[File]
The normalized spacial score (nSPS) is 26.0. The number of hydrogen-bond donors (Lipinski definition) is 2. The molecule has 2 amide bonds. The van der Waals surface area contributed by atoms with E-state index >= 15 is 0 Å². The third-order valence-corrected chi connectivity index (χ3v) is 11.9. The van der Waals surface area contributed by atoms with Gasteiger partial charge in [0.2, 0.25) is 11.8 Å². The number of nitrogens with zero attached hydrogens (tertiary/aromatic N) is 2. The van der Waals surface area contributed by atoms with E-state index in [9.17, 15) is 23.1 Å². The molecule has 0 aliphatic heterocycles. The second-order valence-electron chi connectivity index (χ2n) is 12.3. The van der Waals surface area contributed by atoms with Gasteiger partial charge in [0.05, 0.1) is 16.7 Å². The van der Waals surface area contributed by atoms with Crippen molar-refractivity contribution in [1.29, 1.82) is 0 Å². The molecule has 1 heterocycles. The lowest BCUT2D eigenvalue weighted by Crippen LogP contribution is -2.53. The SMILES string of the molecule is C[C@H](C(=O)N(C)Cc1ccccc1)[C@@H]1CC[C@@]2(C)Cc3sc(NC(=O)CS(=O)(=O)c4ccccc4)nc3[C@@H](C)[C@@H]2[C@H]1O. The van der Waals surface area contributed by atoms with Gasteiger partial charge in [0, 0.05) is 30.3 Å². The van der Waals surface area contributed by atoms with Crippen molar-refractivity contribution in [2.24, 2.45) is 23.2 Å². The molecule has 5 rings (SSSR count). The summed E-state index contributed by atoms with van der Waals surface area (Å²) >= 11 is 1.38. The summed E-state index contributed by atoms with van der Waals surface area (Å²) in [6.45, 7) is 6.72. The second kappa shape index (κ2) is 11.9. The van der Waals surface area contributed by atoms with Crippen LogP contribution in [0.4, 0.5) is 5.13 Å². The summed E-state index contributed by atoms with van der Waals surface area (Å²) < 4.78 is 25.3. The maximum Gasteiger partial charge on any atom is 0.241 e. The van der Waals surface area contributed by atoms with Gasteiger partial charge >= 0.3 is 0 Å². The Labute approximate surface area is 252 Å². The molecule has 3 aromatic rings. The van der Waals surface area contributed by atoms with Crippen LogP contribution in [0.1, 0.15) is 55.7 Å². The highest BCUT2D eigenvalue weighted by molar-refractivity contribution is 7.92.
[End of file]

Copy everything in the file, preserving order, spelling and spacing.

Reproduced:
The normalized spacial score (nSPS) is 26.0. The number of hydrogen-bond donors (Lipinski definition) is 2. The molecule has 2 amide bonds. The van der Waals surface area contributed by atoms with E-state index >= 15 is 0 Å². The third-order valence-corrected chi connectivity index (χ3v) is 11.9. The van der Waals surface area contributed by atoms with Gasteiger partial charge in [0.2, 0.25) is 11.8 Å². The number of nitrogens with zero attached hydrogens (tertiary/aromatic N) is 2. The van der Waals surface area contributed by atoms with E-state index in [9.17, 15) is 23.1 Å². The molecule has 0 aliphatic heterocycles. The second-order valence-electron chi connectivity index (χ2n) is 12.3. The van der Waals surface area contributed by atoms with Gasteiger partial charge in [0.05, 0.1) is 16.7 Å². The van der Waals surface area contributed by atoms with Crippen molar-refractivity contribution in [1.29, 1.82) is 0 Å². The molecule has 1 heterocycles. The lowest BCUT2D eigenvalue weighted by Crippen LogP contribution is -2.53. The SMILES string of the molecule is C[C@H](C(=O)N(C)Cc1ccccc1)[C@@H]1CC[C@@]2(C)Cc3sc(NC(=O)CS(=O)(=O)c4ccccc4)nc3[C@@H](C)[C@@H]2[C@H]1O. The van der Waals surface area contributed by atoms with Gasteiger partial charge in [0, 0.05) is 30.3 Å². The van der Waals surface area contributed by atoms with Crippen molar-refractivity contribution in [2.24, 2.45) is 23.2 Å². The molecule has 5 rings (SSSR count). The summed E-state index contributed by atoms with van der Waals surface area (Å²) >= 11 is 1.38. The summed E-state index contributed by atoms with van der Waals surface area (Å²) in [6.45, 7) is 6.72. The second kappa shape index (κ2) is 11.9. The van der Waals surface area contributed by atoms with Crippen LogP contribution in [0.4, 0.5) is 5.13 Å². The summed E-state index contributed by atoms with van der Waals surface area (Å²) < 4.78 is 25.3. The maximum Gasteiger partial charge on any atom is 0.241 e. The van der Waals surface area contributed by atoms with Gasteiger partial charge >= 0.3 is 0 Å². The Labute approximate surface area is 252 Å². The molecule has 3 aromatic rings. The van der Waals surface area contributed by atoms with Crippen LogP contribution in [0.1, 0.15) is 55.7 Å². The highest BCUT2D eigenvalue weighted by molar-refractivity contribution is 7.92.